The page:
What can a staged grip-and-grin picture tell you about international relations? A lot, says Peter Andersen, author of "The Complete Idiot's Guide to Body Language" (Alpha) and professor of communications at San Diego State University. "The body language of world leaders is reflective of their attitudes either toward the individual or toward the country or the culture," he explains. The president suffers poor approval ratings in the region, and anti-Bush demonstrations have been common during the trip. So it’s not surprising that some of the photo ops from the five-nation Latin American tour reflect tension, Andersen says. "Bush's body language in many of the images from this trip is that of someone who's either very reluctant or somewhat inept, and that confirms the image that a lot of people in those countries and around the world have already developed of him." NEWSWEEK's Susanna Schrobsdorff asked Andersen to review photos from the trip to Brazil, Uruguay, Colombia, Guatemala and Mexico. Excerpts:
NEWSWEEK: Why are images so key to how we regard world leaders?
Peter Andersen: Pictures transcend culture and literacy levels. You don't have to read all of a 2,000-word newsmagazine cover story to get something from it. That image on the cover, it has irrefutable and intrinsic meaning. You can have an opposing article, but there's no way to refute a photo. It is what it is and it resonates deeply within us for that reason. Images even affect different parts of the brain than language does. The structures that process face are in a part of the brain that's very intuition and quick judgment. It has a logic of its own and it's extraordinarily powerful.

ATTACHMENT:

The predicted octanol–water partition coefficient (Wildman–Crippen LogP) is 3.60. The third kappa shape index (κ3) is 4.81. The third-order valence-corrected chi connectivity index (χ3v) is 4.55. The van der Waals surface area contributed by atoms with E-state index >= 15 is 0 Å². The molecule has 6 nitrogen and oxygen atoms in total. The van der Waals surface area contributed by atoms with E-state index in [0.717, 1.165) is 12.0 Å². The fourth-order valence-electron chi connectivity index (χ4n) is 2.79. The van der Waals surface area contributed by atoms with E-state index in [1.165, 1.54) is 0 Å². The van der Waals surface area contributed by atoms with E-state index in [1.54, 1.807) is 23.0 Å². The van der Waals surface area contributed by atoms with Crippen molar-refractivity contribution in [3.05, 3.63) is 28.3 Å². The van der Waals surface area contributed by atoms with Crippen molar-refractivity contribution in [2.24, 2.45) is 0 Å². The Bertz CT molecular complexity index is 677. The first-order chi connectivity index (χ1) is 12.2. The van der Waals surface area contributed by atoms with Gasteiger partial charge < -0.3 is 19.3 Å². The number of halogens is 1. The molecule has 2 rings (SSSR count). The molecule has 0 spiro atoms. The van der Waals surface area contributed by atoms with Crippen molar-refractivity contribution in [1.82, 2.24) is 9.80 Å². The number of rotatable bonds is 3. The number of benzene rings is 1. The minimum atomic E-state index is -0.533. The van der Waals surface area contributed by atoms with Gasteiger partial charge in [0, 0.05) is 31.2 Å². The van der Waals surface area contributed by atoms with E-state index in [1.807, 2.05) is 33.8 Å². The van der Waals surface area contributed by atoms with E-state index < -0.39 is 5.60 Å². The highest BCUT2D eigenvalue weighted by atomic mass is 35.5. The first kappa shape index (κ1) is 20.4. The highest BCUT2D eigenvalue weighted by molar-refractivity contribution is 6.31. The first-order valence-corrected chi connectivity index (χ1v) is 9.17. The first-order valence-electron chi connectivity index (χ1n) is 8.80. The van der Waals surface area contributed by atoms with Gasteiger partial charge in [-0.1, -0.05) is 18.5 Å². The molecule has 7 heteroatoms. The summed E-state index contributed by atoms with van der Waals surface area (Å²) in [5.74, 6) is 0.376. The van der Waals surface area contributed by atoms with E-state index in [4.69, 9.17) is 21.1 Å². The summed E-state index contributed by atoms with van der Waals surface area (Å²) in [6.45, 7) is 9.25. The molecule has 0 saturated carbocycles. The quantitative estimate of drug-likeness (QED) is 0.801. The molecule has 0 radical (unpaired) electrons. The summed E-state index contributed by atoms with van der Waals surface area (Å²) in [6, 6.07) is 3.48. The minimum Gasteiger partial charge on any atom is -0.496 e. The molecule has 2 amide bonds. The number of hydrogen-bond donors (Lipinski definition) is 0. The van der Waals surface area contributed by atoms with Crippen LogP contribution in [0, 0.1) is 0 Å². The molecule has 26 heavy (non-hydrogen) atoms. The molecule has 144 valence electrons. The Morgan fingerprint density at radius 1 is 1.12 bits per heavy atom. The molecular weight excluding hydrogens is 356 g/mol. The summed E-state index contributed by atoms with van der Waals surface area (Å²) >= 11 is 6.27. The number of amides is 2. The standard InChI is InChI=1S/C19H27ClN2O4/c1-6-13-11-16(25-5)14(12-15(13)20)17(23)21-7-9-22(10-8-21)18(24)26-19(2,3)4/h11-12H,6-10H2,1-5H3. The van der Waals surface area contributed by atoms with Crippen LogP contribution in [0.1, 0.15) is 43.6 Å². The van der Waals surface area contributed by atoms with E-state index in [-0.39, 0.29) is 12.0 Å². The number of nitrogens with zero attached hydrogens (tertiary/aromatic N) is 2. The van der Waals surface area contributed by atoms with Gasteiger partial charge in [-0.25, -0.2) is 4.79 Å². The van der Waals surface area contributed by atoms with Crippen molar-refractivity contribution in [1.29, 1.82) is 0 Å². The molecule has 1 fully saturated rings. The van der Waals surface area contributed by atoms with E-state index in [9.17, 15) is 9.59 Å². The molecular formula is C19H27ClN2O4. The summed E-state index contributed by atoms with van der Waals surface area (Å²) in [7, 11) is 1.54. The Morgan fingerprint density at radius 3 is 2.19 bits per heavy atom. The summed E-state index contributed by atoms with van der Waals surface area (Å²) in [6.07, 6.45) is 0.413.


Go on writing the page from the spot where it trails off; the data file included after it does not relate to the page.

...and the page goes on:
The photos of George Bush in Latin America were mostly formal, scripted events with regional leaders. What can we glean from those kinds of staged moments?
First of all, in those situations you're dealing with intercultural interactions. Body language is not identical across cultures, but it's still revealing. In Japan, you can see what's a reluctant bow, or a perfunctory bow. Part of it is how deep is the bow, how long it's held. Looking at these kinds of images, you can find out a lot from the attitudes, facial expressions, posture and the way the leaders touch each other. These photos are a rich source of all three kinds of information.
Can the average person analyze body language accurately, or do you have to be an expert?
You can't read a person like a book, but most people are really good at a process called "thin-slicing." We make judgments about race, gender and age with that first look. Then there's body language—people are really intuitive at figuring out whether that there are good vibes there or not. It doesn't take five hours for us to do that, it can take 30 seconds. And, our research shows that those first impressions are pretty accurate. You can tell whether a person is comfortable, whether they are anxious or warm. Those judgments are made very rapidly.
So we can tell when politicians are being sincere and when they're lying?
With deception, it's more complicated and hard to figure out. But we can tell whether a person is comfortable in their own skin and that has an effect on how we see them. [Sen.] Barack Obama almost always seems comfortable, while [Sen.] Hillary Clinton and [former vice president] Al Gore almost always look a little stilted, even to those who like them. They don't convey comfort in their own skin.
When you looked at a photo of President Bush with Guatemalan President Oscar Berger taken this week, with their hands raised in greeting palms out, you said that Bush looked very uncomfortable. Why was that picture particularly significant?
What they were doing with their palms is a universal cross-cultural sign of friendship. It's so universal that the United States etched that image on a Pioneer space craft because they thought aliens might encounter it. It shows you have no weapons and you're revealing your palm—a very vulnerable part of the body. It's not an area you'd expose to an adversary. You'd have a clenched fist in that case. Almost everywhere in the world, that greeting is a sign of peace. That is exactly the pose Bush and Berger are in, but the way Bush is making the gesture, it looks inept or reluctant. It may add to the image of him as somewhat dazed and confused in the world.